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Different Bat Time – Different Bat Place – Review of “Daily Bat” by Sebastian Magnani

If you are of a certain age, there is likely a phrase hiding in the back of your head.

Same Bat Time. Same Bat Channel.

Its origin is well known.  The original Batman television show, which ran from 1966 to 1968 on the ABC network in the United States, usually ended with a cliffhanger. When would we find out what happens?  When would we learn the fate of our beloved dynamic duo, Batman and Robin?  Well, the narrative voice-over would say, tune in tomorrow: Same Bat Time. Same Bat Channel.

The phrase caught on.


“Daily Bat” by Sebastian Magnani
Self-published, www.sebastianmagnani.com, 2023
review by W. Scott Olsen


“See you tomorrow?” we might ask a colleague at the end of the day.

“Same Bat Time, Same Bat Place,” they might respond.

Even people far too young to have ever seen the original TV show know and use the phrase (albeit they could have watched reruns). As far as I know, it’s nowhere in any of the movies.

I am remembering this phrase because I have on my desk a wonderful, fun, sometimes ironic, sometimes sad, always playful new book called Daily Bat by Sebastian Magnani.

What if it wasn’t the Same Bat time?  What if it wasn’t the Same Bat Channel?  What if it were – different?

© Sebastian Magnani

Daily Bat is based on an idea that’s nearly genius. What would Batman look like when he’s not in media res? An engaging complication arises when Batman, a culturally loaded symbolic character, the lonely everyman crime-fighter, the moralist, the angst-ridden wealthy elite, sits down, in costume, to read a newspaper or lingers at a hotel bar or reclines in a tanning bed.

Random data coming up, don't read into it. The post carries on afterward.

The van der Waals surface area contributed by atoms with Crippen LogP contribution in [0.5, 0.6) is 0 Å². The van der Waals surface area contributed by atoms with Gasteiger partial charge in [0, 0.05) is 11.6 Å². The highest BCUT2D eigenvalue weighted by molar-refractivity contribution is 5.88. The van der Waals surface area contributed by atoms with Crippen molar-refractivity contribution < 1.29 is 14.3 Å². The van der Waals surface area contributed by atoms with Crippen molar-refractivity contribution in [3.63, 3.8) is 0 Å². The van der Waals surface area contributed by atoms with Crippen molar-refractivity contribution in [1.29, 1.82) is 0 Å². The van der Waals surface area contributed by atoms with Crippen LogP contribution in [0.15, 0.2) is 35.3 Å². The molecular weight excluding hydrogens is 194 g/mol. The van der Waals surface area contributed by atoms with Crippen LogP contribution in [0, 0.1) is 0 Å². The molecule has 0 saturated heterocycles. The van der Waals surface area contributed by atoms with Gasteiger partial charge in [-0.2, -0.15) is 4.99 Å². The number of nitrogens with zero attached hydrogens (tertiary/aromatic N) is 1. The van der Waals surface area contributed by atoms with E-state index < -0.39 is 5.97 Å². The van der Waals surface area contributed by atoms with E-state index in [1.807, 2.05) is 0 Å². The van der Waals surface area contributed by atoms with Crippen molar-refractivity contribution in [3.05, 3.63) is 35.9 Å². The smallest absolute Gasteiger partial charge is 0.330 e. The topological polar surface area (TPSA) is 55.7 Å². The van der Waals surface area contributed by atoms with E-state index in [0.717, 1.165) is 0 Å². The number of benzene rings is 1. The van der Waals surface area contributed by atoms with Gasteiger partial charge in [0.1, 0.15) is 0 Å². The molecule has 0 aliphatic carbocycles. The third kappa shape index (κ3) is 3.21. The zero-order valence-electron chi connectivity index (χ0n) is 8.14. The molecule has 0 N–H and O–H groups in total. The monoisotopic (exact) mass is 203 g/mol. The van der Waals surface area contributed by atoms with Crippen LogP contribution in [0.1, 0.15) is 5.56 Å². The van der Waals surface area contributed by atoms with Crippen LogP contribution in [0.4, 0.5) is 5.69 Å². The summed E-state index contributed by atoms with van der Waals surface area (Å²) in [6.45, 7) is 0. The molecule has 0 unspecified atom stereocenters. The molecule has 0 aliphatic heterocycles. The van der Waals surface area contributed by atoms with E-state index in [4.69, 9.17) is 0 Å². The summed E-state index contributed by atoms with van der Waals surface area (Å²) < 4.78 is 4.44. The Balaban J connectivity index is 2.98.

The images in Daily Bat are brilliant, and I mean that both ways. The idea is brilliant – the notion of thematic and cultural-association juxtapositions – and the images are brilliant, filled with moody and high contract colors, filled with shadows and neon and luminance.

© Sebastian Magnani

It would be possible for this book to become a one-trick pony: here’s an image of Batman in a funny place; here’s another picture of Batman in another funny place. But there’s depth to each of the images in Daily Bat, a kind of pathos that invites the viewer to linger and imagine not only the presence of Batman but, somehow, both oddly and wonderfully, the soul of Batman.

In an image called Cigar and Chess, Batman sits in what appears to be a small bar, a chess set inlaid into the small table in front of him. There are lines of light through the blinds on the window. There are dark shadows, cool tones on the ceiling, and warm tones from the lamp on the table. Batman is in a contemplative pose. And, while there are no pieces on the board, it’s easy to imagine the moves in his mind.

© Sebastian Magnani

A series of images show Batman at a bar with titles like After Work I, Just a Drink, After Work II, and Cigar Lounge. The images are not of a partying Batman or even a desperate Batman. They are, instead, a kind of wedding between Wes Anderson and Edward Hopper. They have the Hopper-esque feel and the Anderson colors and framing.

Three images called Once Upon a Time Red, Once Upon a Time Yellow, and Once Upon a Time Green show Batman sitting in a movie theater, alone, with a bucket of popcorn and soda in hand. He is surrounded by the visible seats in an empty theater. The images are also identical, except the color palettes have changed. These images, along with others, take Batman into meta-territory. Now we have images about images about Batman. The result is both lonely and strong. Alone, the color palettes of the three images are different. They work beautifully. As individual images, but also as a series.